SLEEPING LETTERS defies conventional literary classification. It is — at one and the same time — prayer, contemplation, poetry, confession, and memoir.
Marie-Elsa Bragg recalls the death by suicide of her mother when she, herself, was just six years old. Bragg is an Anglican priest, Ignatian spiritual director, and therapist, and — over the course of two silent, mountain retreats — found herself reflecting on the death of her mother more than 40 years earlier, and its reverberations in her life. She describes the book as a kind of “love letter” to her mother, her father (the writer and broadcaster Melvyn Bragg), herself, and God.
The different styles and genres that she chooses interweave like separate colours, differing threads, and mixed textures. and they cross-refer, forming a rich, variegated, and tactile tapestry.
We experience, in an almost visceral way, what it felt like to wake to find that her mother — whose bed she would normally visit before dawn — was dead behind a locked bedroom door. The shock, the bewilderment, and the grief cut deep, causing longer-lasting wounds of guilt, regret, rage, and loss: all profoundly and lyrically expressed.
This is not an easy or a quick read, but it deserves and repays attention. There is a sombre rhythm to it: a regular beat provided by poems that detail the priest’s careful preparation and gesture in presiding at the eucharist. This stately choreography — complete with “stage directions”: pleat, fold, bow, lean forward — provides a structure providing space for the inexplicable. There is something elegiac about this physicality, as if providing the consolation of the last offices on a troubled memory:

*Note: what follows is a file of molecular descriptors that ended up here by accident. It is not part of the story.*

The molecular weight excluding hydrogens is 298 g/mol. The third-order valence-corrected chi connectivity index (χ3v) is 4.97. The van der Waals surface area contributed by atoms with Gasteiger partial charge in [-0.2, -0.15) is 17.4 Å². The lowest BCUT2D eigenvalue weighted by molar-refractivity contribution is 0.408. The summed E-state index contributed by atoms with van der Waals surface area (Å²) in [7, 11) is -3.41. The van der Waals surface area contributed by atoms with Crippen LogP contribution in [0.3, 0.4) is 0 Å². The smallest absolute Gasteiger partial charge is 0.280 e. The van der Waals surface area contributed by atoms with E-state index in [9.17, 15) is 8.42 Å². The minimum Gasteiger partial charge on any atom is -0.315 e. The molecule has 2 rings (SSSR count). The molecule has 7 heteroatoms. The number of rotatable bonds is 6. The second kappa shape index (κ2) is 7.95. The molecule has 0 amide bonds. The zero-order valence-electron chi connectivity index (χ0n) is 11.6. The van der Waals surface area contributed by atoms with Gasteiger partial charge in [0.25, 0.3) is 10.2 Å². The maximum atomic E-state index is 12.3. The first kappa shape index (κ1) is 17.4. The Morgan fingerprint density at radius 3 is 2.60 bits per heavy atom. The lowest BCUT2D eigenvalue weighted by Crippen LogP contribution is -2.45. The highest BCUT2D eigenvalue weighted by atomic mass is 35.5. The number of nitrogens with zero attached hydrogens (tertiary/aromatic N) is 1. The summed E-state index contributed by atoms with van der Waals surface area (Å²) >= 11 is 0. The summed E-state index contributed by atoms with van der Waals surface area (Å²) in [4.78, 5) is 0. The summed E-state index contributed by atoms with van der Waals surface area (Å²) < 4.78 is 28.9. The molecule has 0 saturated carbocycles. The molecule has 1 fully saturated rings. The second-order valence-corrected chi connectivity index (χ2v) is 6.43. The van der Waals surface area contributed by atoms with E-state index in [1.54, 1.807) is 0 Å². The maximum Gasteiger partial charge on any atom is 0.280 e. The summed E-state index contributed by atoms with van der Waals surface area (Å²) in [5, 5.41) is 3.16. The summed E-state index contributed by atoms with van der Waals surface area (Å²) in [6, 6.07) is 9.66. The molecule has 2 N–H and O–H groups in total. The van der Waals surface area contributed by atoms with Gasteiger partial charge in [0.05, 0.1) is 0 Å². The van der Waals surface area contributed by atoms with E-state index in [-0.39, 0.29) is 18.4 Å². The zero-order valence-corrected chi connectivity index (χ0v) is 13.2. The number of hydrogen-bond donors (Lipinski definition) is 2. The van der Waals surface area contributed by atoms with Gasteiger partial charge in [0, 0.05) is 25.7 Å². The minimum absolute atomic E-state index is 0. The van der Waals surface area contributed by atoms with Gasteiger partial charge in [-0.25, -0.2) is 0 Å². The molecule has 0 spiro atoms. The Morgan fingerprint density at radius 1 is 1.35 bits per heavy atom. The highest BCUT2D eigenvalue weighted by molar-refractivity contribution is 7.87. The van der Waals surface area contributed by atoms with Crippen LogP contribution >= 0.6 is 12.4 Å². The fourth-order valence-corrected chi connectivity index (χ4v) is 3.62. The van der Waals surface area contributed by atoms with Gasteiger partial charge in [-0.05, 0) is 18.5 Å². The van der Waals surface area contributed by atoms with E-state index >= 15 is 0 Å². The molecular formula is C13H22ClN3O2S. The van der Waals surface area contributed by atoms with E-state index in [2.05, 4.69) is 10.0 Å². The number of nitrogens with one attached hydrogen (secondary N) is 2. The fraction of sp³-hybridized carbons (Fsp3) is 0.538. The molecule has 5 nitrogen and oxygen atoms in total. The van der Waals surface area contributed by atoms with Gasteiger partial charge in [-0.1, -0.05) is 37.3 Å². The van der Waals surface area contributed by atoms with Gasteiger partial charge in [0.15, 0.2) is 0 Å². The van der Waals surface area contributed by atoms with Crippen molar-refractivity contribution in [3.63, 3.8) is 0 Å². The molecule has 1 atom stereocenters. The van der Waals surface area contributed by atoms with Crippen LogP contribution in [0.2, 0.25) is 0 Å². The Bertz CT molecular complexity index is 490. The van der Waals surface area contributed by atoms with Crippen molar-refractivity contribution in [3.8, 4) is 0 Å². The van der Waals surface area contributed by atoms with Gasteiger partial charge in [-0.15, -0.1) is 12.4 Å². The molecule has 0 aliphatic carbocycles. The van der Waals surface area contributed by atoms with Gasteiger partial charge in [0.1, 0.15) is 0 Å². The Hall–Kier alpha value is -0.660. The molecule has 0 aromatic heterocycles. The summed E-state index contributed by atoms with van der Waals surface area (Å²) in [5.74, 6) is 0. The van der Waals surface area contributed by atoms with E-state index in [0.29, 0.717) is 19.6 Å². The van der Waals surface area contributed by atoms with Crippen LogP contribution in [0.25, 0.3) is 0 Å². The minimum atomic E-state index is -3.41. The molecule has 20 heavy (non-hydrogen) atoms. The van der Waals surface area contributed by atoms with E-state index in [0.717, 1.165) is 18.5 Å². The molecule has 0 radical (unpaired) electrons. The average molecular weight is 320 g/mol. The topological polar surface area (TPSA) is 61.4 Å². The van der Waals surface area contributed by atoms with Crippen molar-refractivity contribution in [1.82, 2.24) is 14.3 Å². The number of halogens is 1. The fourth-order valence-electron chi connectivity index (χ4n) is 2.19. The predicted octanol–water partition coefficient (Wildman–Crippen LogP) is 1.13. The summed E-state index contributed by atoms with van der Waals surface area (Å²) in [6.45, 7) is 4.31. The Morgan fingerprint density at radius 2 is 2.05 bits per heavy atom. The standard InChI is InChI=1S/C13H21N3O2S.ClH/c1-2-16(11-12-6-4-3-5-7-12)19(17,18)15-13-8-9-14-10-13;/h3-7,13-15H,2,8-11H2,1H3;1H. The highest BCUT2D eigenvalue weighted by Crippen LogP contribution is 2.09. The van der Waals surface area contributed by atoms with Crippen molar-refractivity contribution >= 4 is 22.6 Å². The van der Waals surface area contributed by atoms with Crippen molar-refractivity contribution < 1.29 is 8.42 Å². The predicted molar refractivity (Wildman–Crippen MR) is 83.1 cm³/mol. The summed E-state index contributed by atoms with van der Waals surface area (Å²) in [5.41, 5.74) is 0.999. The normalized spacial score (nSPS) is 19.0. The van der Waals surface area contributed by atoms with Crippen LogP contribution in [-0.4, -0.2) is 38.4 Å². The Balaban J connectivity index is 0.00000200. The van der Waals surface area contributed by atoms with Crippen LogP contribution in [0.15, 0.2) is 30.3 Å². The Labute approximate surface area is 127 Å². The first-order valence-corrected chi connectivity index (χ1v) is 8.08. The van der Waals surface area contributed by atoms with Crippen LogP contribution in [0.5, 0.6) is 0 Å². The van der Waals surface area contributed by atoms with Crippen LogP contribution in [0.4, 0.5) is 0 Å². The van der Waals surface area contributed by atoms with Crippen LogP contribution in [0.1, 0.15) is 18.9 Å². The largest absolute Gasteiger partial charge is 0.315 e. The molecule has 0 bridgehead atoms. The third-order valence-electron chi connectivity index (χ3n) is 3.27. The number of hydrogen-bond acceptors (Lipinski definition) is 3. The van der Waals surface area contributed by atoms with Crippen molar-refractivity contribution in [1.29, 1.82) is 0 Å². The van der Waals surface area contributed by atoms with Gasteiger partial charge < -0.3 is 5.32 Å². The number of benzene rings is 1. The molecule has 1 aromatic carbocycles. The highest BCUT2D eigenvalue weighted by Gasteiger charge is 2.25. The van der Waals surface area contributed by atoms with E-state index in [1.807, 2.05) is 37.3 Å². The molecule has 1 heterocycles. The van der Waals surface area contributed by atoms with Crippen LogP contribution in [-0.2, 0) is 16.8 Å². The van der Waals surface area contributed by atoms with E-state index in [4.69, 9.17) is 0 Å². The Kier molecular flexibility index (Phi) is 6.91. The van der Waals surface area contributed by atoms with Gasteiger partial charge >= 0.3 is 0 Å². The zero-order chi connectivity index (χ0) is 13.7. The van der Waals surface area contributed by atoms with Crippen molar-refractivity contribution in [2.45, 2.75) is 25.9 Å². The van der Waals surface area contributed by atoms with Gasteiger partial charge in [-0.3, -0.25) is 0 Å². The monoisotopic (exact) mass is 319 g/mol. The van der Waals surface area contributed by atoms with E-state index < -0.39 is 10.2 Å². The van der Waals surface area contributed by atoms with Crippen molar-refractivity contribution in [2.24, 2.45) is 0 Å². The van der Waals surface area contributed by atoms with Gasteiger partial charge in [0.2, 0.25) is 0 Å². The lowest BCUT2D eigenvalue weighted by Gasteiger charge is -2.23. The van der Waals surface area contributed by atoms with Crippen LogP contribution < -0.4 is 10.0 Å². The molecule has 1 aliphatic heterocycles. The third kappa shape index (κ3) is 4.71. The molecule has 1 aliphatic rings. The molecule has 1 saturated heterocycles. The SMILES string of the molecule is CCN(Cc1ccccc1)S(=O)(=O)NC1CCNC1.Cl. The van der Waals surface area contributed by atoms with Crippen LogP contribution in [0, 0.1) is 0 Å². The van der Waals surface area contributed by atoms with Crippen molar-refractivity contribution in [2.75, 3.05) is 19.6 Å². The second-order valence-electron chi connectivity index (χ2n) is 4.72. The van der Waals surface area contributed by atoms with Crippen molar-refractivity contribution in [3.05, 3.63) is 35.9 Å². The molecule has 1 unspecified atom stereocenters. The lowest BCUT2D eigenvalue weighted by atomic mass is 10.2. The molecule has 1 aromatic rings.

it is only left for me to bow . . .
With my forefinger I take chrism from the gold pot
and anoint your eyelids, forehead, lips,
and then your heart.
But there is more than sorrow here. At the heart of the weaving and folding process of Sleeping Letters is the sense that everything is sacred. The sacredness is embodied in the natural world as much as the mysteries of the eucharist — especially in the Solway marshes of her childhood: “moonlit florets of hogweed drifting into the swamps. A white orchid folded into its long paper leaves. Ribwort tight in an orbit of dreams.”
This is a sad book, yes, but brim-full of love.
Malcolm Doney is a writer, broadcaster, and Anglican priest.
Marie-Elsa R. Bragg
Chatto & Windus £12.99
Church Times Bookshop £11.70